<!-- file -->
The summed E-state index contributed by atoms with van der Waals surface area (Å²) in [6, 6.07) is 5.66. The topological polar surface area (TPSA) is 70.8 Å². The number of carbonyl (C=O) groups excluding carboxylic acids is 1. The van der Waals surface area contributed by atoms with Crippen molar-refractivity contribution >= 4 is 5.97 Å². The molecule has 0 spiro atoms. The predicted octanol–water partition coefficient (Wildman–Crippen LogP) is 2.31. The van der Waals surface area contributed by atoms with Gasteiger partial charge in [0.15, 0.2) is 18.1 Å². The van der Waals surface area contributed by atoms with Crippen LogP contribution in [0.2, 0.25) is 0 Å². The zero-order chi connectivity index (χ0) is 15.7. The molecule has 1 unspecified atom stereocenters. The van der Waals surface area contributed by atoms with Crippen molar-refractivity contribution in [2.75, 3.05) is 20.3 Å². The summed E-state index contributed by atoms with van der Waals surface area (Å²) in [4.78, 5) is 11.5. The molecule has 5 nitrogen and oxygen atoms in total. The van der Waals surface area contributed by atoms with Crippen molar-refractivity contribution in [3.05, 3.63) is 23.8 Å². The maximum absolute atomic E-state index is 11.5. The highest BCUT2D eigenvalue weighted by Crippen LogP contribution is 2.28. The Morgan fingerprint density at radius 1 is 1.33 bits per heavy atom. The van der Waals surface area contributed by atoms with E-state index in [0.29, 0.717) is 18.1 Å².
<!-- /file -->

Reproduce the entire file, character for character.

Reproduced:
The summed E-state index contributed by atoms with van der Waals surface area (Å²) in [6, 6.07) is 5.66. The topological polar surface area (TPSA) is 70.8 Å². The number of carbonyl (C=O) groups excluding carboxylic acids is 1. The van der Waals surface area contributed by atoms with Crippen molar-refractivity contribution >= 4 is 5.97 Å². The molecule has 0 spiro atoms. The predicted octanol–water partition coefficient (Wildman–Crippen LogP) is 2.31. The van der Waals surface area contributed by atoms with Gasteiger partial charge in [0.15, 0.2) is 18.1 Å². The van der Waals surface area contributed by atoms with Crippen LogP contribution in [0.2, 0.25) is 0 Å². The zero-order chi connectivity index (χ0) is 15.7. The molecule has 1 unspecified atom stereocenters. The van der Waals surface area contributed by atoms with Crippen molar-refractivity contribution in [2.75, 3.05) is 20.3 Å². The summed E-state index contributed by atoms with van der Waals surface area (Å²) in [4.78, 5) is 11.5. The molecule has 5 nitrogen and oxygen atoms in total. The van der Waals surface area contributed by atoms with Crippen molar-refractivity contribution in [3.05, 3.63) is 23.8 Å². The maximum absolute atomic E-state index is 11.5. The highest BCUT2D eigenvalue weighted by Crippen LogP contribution is 2.28. The Morgan fingerprint density at radius 1 is 1.33 bits per heavy atom. The van der Waals surface area contributed by atoms with E-state index in [0.29, 0.717) is 18.1 Å².